Obtaining bioenergy and nutrients from poultry slurry

Problem statement

Poultry slurry is a problem on farms as it accumulates, affecting the quality of life of poultry and involving significant costs in management and disposal.

Executive summary

Fluidised bed combustion produces heat energy, ash (which can be used as PK fertiliser) and electricity (when combined cycle technology is incorporated). The boiler is capable of generating a thermal output of 500 kWh, sufficient to provide hot water at 850°C required for distribution to the hatcheries.

Technology description

After the birds have been removed, the slurry is collected and taken to a bio-secure fuel storage area, kept at low negative pressure. An innovative bulk handling system called the BHSL Toploader is then used to transfer the slurry from the storage area to the combustion plant at a rate of 5 tonnes/day. This low energy system is automated, minimising interaction with the slurry and farm personnel. Fluidised bed combustion uses a heated sand bed suspended (fluidised) within a rising air column to burn slurry (and potentially many different types of biomass) at 850°C for 2 seconds, even with varying moisture content. The surplus heat is available to produce renewable energy for on-farm use or export to the grid. The biggest savings come from the consumption of propane for heating the hatchery. By removing the slurry and providing the optimum temperature, the next batch of birds thrive in the warm, dry, optimally ventilated, low ammonia conditions, gaining weight for every kg of grain fed to them. Thus, the slurry produced is drier and less smelly.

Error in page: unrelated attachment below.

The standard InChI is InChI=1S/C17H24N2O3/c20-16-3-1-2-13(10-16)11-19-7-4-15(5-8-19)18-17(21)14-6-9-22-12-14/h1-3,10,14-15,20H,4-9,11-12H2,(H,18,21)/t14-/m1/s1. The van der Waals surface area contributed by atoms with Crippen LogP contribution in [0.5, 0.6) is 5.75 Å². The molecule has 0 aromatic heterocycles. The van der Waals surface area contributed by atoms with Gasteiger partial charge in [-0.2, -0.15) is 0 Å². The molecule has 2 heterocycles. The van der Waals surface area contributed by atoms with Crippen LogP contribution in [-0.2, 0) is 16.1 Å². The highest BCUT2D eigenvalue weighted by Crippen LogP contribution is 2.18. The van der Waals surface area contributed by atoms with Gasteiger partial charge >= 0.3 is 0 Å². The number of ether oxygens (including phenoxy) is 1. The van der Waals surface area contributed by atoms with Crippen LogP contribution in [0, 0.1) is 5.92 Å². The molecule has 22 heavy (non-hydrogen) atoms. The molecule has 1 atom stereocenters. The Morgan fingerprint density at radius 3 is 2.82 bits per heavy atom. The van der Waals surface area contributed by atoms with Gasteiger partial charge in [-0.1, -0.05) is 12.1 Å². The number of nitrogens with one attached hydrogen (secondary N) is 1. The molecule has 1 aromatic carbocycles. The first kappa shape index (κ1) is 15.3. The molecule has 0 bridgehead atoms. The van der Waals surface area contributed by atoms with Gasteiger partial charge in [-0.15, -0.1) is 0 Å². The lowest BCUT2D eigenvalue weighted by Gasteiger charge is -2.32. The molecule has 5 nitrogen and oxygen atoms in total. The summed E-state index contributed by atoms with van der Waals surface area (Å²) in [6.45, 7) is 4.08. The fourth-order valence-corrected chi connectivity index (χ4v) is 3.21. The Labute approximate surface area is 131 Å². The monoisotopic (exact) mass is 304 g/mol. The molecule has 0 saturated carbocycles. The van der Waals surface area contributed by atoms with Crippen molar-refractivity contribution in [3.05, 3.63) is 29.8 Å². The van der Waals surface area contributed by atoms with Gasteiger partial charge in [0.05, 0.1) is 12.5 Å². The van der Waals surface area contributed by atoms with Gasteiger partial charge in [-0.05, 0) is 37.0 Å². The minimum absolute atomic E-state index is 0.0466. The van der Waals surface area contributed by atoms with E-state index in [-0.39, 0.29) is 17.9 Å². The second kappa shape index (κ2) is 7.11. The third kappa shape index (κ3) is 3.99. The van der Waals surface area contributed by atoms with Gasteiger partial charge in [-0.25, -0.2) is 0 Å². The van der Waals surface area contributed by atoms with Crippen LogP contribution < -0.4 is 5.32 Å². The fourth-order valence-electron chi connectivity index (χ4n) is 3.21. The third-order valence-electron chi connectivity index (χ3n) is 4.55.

Market deployment considerations


Environmental considerations


Technology feedstock

poultry slurry

Type of process

thermal process

Technology output

thermal energy



Technology Readiness Level







Private sector

Technology owner/developer

BHSL Hydro
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